Asahikawa Snow Festival ice sculpure

It will be holding its 56th festival this year, running shorter than the Sapporo festival, for 6 days in February. As with Sapporo, it is one of the coldest months in winter, but the temperatures drop even lower in Asahikawa – the lowest temperature being -15°C (5°F) at night! As with all festivals, most of the festival is outside, therefore warm clothing is extremely important. It is advised to wear a wool sweater or pullover, or even ski or snowboarding wear.

Yet the even colder temperatures of Asahikawa add that magical touch to the winter festival, as the sculptures seem to glisten more in the frosty air, and are less likely to melt or fall apart, which can been a problem with snow festivals in warmer areas.

The main area of the festival is the ‘Asahibashi Site’ which is near the Asahibashi Bridge. There, you will find the one main, huge snow sculpture, with this year’s theme being “Protectors from the land of light” featuring the children’s, or perhaps more so adults’ favourite hero, “Ultraman”. Ultraman is a superhero TV series which originally aired in Japan in the mid 1960s, and there has been new versions and remakes ever since, hence loved by young and old. Relating to this theme, there will be a special “project mapping” lights entertainment show on the main stage, called ‘Utraman The Live’, which will be on every evening of the festival from 7pm. Be sure to catch either the opening or final night of the festival, as there will be the added bonus of fireworks.
Throughout the course of the festival schedule, there will be other shows such as music performances, dances, and kids’ entertainment.

As with the other snow festivals, there will be many snow sculptures created by teams as well, which will be judged. Some snow sculptures may even have slides or steps where little ones can play or take pictures.

There is also an area where you can enjoy the snow and winter hands-on, by going on the big ice slide, finding your way around in the snow maze, or taking a ride on a horse-pulled sleigh. You can even put your skills to the test by trying to make some ice sculptures yourself!
Food stalls, like with all outdoor festivals in Hokkaido, will be available, with hot beverages and dishes to help you defrost.

The second area for the Asahikawa Winter Festival is just in front of the station, down the ‘Heiwa Dori’ pedestrian street. A personal recommendation to go there, as the levels of skills of the ice sculptures lined up along there have been spectacular in the past.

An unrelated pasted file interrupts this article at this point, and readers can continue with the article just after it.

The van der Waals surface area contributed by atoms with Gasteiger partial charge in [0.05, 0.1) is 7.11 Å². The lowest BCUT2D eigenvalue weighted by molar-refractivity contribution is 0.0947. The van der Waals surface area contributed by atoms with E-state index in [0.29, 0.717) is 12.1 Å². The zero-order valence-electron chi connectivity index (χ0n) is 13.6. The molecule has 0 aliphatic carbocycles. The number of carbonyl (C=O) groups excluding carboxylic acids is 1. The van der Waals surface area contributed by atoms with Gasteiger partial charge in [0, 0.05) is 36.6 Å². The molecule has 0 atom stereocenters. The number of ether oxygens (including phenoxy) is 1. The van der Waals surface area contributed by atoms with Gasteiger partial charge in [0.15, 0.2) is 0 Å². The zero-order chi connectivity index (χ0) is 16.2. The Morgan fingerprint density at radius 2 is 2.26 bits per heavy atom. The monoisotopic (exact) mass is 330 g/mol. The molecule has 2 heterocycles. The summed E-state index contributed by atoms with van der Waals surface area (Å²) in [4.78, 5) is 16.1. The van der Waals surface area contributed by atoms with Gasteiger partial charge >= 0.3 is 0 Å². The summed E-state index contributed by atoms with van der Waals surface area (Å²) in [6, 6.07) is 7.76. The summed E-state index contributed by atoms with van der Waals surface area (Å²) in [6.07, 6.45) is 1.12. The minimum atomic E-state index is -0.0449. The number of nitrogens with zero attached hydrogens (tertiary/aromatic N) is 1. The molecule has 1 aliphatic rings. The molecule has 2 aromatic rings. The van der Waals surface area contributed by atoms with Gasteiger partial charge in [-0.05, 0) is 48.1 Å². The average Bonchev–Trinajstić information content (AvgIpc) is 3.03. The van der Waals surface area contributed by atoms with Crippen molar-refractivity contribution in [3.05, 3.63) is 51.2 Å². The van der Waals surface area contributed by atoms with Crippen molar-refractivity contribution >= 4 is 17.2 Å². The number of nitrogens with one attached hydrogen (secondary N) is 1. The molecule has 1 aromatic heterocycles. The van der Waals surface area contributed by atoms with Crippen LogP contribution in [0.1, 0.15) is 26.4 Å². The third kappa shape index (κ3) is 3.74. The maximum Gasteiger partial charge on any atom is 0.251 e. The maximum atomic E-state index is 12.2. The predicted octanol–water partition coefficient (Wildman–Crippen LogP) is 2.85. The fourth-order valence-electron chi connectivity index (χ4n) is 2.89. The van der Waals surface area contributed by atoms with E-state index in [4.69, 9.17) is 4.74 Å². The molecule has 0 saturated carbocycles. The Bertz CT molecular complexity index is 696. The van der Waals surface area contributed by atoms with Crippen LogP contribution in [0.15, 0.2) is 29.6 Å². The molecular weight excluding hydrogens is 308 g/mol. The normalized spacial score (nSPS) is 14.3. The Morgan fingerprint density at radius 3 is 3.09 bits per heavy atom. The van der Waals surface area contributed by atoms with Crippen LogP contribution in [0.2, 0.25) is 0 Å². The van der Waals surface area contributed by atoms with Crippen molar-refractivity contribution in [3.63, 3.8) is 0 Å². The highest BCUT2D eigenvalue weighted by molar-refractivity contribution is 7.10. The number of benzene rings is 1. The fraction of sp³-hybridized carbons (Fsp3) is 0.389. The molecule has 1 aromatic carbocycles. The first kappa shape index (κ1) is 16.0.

Though the sculptures are lit up at night it can get extremely cold in the evenings, so I recommend you go to the main area in the day time, although going to see the ice sculptures in the dark are beautiful, and there are a few restaurants or bars nearby you can escape to!

Asahikawa Snow Festival ice sculpure

Location of main snow sculptures: Asahibashi Site, 10 mins by foot from station, shuttle buses from station also running
Location of ice sculptures: Heiwa Dori pedestrian street, straight in front of the station
Opening Dates: February 6th – 11th
Opening times: 9:00am – 9:00pm (till 8:00pm on 11th)
Official information can be found here.

Sapporo Snow Festival

Sapporo Snow Festival Sculpture

One of the best ways to enjoy the snow of Hokkaido, aside from all the winter sports, is by going to the Snow Festivals. There are many held all over Hokkaido, and Sapporo, being the largest city in the prefecture, holds one of the greatest every year.

2015 will be its 66th time, and it will run for a week during February, one of the coldest months in winter, with the average temperature being -3.1°C (26°F). The majority of the snow festival is outdoors, so be sure to keep warm by wearing a thick coat and gloves, and a hat or hood is recommended in the case of sudden blizzards.

Cold as it may be, the magnificent snow sculptures are sure to take your mind off it. There are around 5 massive snow sculptures across Odori Park, all sponsored by big companies such as local Hokkaido television broadcasters. Each year the sculptures have a different theme, from Disney to Star Wars. They are about 15 metres in height, and use about 500 5-ton truckloads of snow! Most of them are stages where numerous events take place, such as kids shows, music performances and contests. Over the years, a handful of famous Japanese celebrities and musicians have taken part. Not forgetting the actual contest of the smaller snow sculptures, that you will find lined up down Odori by teams from all over Japan, and the world.

Sapporo Snow Festival  Sapporo Snow Festival
As with most events in Odori park, there will the usual stands of food and drink, known in this festival as the ‘Hokkaido Winter Food Park’. This time, the focus will be on Hokkaido cuisine from a variety of areas in the prefecture, including hot dishes such as Hokkaido-born ‘Soup Curry’, the famous ‘Genghis Khan’ (Mongolian mutton barbecue), and ramen noodles.

There are three main areas that make up the Sapporo Snow Festival, one of which is great fun for the kids and families. If you head to ‘Tsudome’, the Community Dome, you can experience snow activities, which is brilliant for tourists who are not used to a winter wonderland. Open every day during the festival from 9 am to 5 pm, people can take a ride on the ‘tube slider’, go snow rafting, try skiing, and more!

For those without families or who prefer a more relaxed way to spend their time, there is the Susukino zone, the main nightlife area of Sapporo. Along the streets will be a display of fabulous ice sculptures, which, as with the snow sculptures, will be judged. There will even be ways for you to experience the fun of ice by physically walking through, sitting on or touching it. In past years there have been ”ice bars” and outdoor stalls, so you can enjoy a drink or two as you view the beautifully illuminated ice pieces.